A Hedonic Analysis on the Implicit Values of Fresh Tomatoes
AbstractThe food habits and dietary patterns of American consumers are changing and they are increasingly demanding food products that possess certain attributes relating to how the food was produced or processed. The objectives of the study are to analyze household purchase of fresh tomatoes and to determine the magnitudes of the price premium paid for the organic tomatoes by estimating a hedonic price model. The study uses the 2003 ACNielsen Homescan panel data. The data set represents a nationally representative panel of U.S. households, which provide food purchase data for at-home consumption. For empirical implementation, parameters of the hedonic model were estimated using the Box-Cox transformation procedure. The results indicated that consumers value the organic and packaging attributes positively and consistently among the major markets. The study found that the organic feature contributes $0.41/lb to the price of fresh tomatoes that consumers paid in the Northeast market. For other markets, the organic premiums were estimated to be $0.38/lb in the North Central and $0.26/lb in the Southeast and West. Furthermore, the results suggest that tomato prices vary by household characteristics, including income and age, education, and race and ethnicity of household head.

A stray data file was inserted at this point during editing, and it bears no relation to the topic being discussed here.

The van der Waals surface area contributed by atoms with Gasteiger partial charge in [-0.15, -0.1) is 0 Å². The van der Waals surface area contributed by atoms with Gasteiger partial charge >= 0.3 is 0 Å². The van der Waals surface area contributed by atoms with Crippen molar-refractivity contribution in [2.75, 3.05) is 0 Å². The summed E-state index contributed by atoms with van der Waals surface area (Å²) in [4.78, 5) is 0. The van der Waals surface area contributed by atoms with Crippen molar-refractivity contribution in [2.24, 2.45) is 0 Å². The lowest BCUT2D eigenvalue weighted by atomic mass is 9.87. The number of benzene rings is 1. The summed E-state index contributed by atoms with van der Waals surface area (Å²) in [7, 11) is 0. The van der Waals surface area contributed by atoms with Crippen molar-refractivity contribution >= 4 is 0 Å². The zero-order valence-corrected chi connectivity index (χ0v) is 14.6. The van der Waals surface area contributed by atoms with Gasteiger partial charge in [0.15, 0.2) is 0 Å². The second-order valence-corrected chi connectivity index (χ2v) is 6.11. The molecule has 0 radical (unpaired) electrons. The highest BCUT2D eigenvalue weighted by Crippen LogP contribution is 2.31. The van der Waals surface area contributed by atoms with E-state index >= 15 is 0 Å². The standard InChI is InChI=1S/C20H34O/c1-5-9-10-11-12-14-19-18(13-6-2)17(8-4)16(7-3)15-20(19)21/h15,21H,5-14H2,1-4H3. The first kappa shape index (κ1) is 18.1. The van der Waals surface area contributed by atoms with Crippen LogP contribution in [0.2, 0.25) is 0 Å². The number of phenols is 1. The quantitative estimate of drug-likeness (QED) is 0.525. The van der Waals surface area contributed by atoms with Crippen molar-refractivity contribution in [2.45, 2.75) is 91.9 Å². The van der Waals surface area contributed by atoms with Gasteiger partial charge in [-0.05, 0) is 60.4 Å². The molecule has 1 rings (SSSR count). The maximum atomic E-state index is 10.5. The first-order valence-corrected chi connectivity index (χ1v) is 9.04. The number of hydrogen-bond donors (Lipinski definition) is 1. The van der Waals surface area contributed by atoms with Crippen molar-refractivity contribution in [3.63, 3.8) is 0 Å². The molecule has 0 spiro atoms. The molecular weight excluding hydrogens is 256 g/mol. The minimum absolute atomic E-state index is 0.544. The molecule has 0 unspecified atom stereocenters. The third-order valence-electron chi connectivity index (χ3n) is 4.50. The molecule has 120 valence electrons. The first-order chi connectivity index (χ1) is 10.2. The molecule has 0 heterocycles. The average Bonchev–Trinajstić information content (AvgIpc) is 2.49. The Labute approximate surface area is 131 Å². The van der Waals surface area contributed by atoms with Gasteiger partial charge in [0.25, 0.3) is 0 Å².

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Bibliographic InfoPaper provided by International Association of Agricultural Economists in its series 2006 Annual Meeting, August 12-18, 2006, Queensland, Australia with number 25404.
Date of creation: 2006
Date of revision:
Box-Cox transformation; fresh tomatoes; hedonic price; organic produce; product attributes; Crop Production/Industries; D1; Q11;
Find related papers by JEL classification:
- D1 - Microeconomics - - Household Behavior
- Q11 - Agricultural and Natural Resource Economics; Environmental and Ecological Economics - - Agriculture - - - Aggregate Supply and Demand Analysis; Prices
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- Maguire, Kelly B. & Owens, Nicole N. & Simon, Nathalie B., 2004. "The Price Premium for Organic Babyfood: A Hedonic Analysis," Journal of Agricultural and Resource Economics, Western Agricultural Economics Association, vol. 29(01), April.
- Huang, Chung L., 1991. "Organic Foods Attract Consumers for the Wrong Reasons," Choices, Agricultural and Applied Economics Association, vol. 6(3).
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- Bodo E. Steiner, 2004. "Australian wines in the British wine market: A hedonic price analysis," Agribusiness, John Wiley & Sons, Ltd., vol. 20(3), pages 287-307.
- Gary D. Thompson & Julia Kidwell, 1998. "Explaining the Choice of Organic Produce: Cosmetic Defects, Prices, and Consumer Preferences," American Journal of Agricultural Economics, Agricultural and Applied Economics Association, vol. 80(2), pages 277-287.
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